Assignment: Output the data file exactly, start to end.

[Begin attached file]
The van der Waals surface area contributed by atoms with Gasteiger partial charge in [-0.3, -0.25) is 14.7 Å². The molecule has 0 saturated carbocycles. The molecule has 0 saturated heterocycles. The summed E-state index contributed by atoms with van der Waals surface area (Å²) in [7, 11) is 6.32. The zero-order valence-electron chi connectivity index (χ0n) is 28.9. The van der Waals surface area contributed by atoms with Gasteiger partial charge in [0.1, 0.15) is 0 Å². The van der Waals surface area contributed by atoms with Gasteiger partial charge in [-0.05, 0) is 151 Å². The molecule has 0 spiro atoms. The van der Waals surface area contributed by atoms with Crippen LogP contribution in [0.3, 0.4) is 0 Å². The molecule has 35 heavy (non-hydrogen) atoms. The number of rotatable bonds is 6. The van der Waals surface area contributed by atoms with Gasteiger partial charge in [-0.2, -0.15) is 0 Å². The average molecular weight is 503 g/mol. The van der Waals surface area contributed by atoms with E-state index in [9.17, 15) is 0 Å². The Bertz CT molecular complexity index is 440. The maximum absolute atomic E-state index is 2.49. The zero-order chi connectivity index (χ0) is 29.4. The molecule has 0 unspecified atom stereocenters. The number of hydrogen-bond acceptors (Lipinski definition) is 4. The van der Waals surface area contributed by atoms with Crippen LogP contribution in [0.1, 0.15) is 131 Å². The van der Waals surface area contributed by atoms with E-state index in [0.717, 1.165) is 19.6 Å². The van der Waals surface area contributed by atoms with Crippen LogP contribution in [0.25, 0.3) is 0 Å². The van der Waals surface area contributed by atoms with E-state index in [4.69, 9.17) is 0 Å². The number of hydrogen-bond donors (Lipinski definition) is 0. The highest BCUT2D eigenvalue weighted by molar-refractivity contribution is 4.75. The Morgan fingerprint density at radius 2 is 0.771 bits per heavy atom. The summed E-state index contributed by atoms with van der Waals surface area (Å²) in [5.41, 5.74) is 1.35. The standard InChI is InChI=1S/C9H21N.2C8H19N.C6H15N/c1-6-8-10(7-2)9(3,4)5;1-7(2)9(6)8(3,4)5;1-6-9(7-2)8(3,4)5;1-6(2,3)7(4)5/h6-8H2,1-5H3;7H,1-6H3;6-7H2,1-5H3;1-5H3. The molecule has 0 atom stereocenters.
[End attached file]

The van der Waals surface area contributed by atoms with Gasteiger partial charge in [-0.3, -0.25) is 14.7 Å². The molecule has 0 saturated carbocycles. The molecule has 0 saturated heterocycles. The summed E-state index contributed by atoms with van der Waals surface area (Å²) in [7, 11) is 6.32. The zero-order valence-electron chi connectivity index (χ0n) is 28.9. The van der Waals surface area contributed by atoms with Gasteiger partial charge in [0.1, 0.15) is 0 Å². The van der Waals surface area contributed by atoms with Gasteiger partial charge in [-0.05, 0) is 151 Å². The molecule has 0 spiro atoms. The van der Waals surface area contributed by atoms with Crippen LogP contribution in [0.3, 0.4) is 0 Å². The molecule has 35 heavy (non-hydrogen) atoms. The number of rotatable bonds is 6. The van der Waals surface area contributed by atoms with Gasteiger partial charge in [-0.2, -0.15) is 0 Å². The average molecular weight is 503 g/mol. The van der Waals surface area contributed by atoms with E-state index in [9.17, 15) is 0 Å². The Bertz CT molecular complexity index is 440. The maximum absolute atomic E-state index is 2.49. The zero-order chi connectivity index (χ0) is 29.4. The molecule has 0 unspecified atom stereocenters. The number of hydrogen-bond acceptors (Lipinski definition) is 4. The van der Waals surface area contributed by atoms with Crippen LogP contribution in [0.1, 0.15) is 131 Å². The van der Waals surface area contributed by atoms with E-state index in [0.717, 1.165) is 19.6 Å². The van der Waals surface area contributed by atoms with Crippen LogP contribution in [0.25, 0.3) is 0 Å². The van der Waals surface area contributed by atoms with E-state index in [4.69, 9.17) is 0 Å². The number of hydrogen-bond donors (Lipinski definition) is 0. The highest BCUT2D eigenvalue weighted by molar-refractivity contribution is 4.75. The Morgan fingerprint density at radius 2 is 0.771 bits per heavy atom. The summed E-state index contributed by atoms with van der Waals surface area (Å²) in [5.41, 5.74) is 1.35. The standard InChI is InChI=1S/C9H21N.2C8H19N.C6H15N/c1-6-8-10(7-2)9(3,4)5;1-7(2)9(6)8(3,4)5;1-6-9(7-2)8(3,4)5;1-6(2,3)7(4)5/h6-8H2,1-5H3;7H,1-6H3;6-7H2,1-5H3;1-5H3. The molecule has 0 atom stereocenters.